Seeking the “Zookeeper”
Deep in the rugged canyons of southeastern Colorado, hidden between giant boulders and a jagged ledge, is “Zookeeper.”
About 1,000 years ago, a primitive artist (or artists) pecked a stunning mural into a golden sandstone wall. Known as the Zookeeper Site, this rock art panel consists of one mysterious human figure surrounded by 47 wild animals. Is the mystery man a shaman? Or a hunter? Does this petroglyph panel celebrate a successful hunt? Or express hope for future successful hunts?
Here’s what my friend Lawrence L. Loendorf says about the “Zookeeper” figure in his book Thunder and Herds: Rock Art of the High Plains:
“Shown in full-frontal view, the figure has an elongated, ovoid body to which an inverted set of U-shaped legs is attached. Its straight arms project away from the body, and each ends in four disproportionately large, splayed fingers. Attached to the anthropomorphic figure’s right hand is a set of grid-like crossed lines that are larger than the figure itself. The object’s frayed ends suggest it might be a net or snare – or some sort of object of power.”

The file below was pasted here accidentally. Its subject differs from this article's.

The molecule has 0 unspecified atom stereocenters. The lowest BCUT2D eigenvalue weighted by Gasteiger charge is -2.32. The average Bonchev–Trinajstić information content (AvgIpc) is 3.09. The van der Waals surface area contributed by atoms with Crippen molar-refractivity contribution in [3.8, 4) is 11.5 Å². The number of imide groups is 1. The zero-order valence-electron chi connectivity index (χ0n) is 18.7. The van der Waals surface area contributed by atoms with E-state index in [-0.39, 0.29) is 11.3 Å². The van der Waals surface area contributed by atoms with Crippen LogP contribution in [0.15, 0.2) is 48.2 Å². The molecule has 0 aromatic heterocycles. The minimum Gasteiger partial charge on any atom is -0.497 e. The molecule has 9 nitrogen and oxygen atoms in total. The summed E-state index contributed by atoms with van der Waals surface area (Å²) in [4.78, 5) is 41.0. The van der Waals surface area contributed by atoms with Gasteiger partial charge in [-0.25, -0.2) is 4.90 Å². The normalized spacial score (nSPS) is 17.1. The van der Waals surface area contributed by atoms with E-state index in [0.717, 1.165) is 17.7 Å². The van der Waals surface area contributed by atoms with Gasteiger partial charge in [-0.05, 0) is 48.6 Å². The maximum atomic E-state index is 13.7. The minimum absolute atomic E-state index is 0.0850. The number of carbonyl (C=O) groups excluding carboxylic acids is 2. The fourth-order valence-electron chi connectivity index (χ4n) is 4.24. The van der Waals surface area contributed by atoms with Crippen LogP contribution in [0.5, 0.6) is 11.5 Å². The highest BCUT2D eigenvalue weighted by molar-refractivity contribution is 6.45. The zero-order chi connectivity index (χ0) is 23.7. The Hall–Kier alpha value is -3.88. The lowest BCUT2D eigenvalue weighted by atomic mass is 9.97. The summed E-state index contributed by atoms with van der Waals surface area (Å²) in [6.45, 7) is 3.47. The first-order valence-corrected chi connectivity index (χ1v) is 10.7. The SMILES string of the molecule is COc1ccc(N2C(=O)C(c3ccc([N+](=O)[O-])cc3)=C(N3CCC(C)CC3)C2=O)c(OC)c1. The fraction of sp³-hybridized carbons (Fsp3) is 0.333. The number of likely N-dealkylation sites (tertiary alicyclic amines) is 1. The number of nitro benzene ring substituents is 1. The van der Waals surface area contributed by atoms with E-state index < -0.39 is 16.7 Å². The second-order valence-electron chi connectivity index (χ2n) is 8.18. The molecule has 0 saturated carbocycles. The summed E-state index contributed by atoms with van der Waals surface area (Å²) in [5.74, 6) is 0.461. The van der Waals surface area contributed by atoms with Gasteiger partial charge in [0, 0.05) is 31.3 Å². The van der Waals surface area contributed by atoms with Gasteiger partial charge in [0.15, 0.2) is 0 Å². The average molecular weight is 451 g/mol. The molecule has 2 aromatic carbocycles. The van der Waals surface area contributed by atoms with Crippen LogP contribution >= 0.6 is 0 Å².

Here are details of The Zookeeper petroglyph panel. (Unless otherwise noted, all photos by Patrice Rhoades-Baum)
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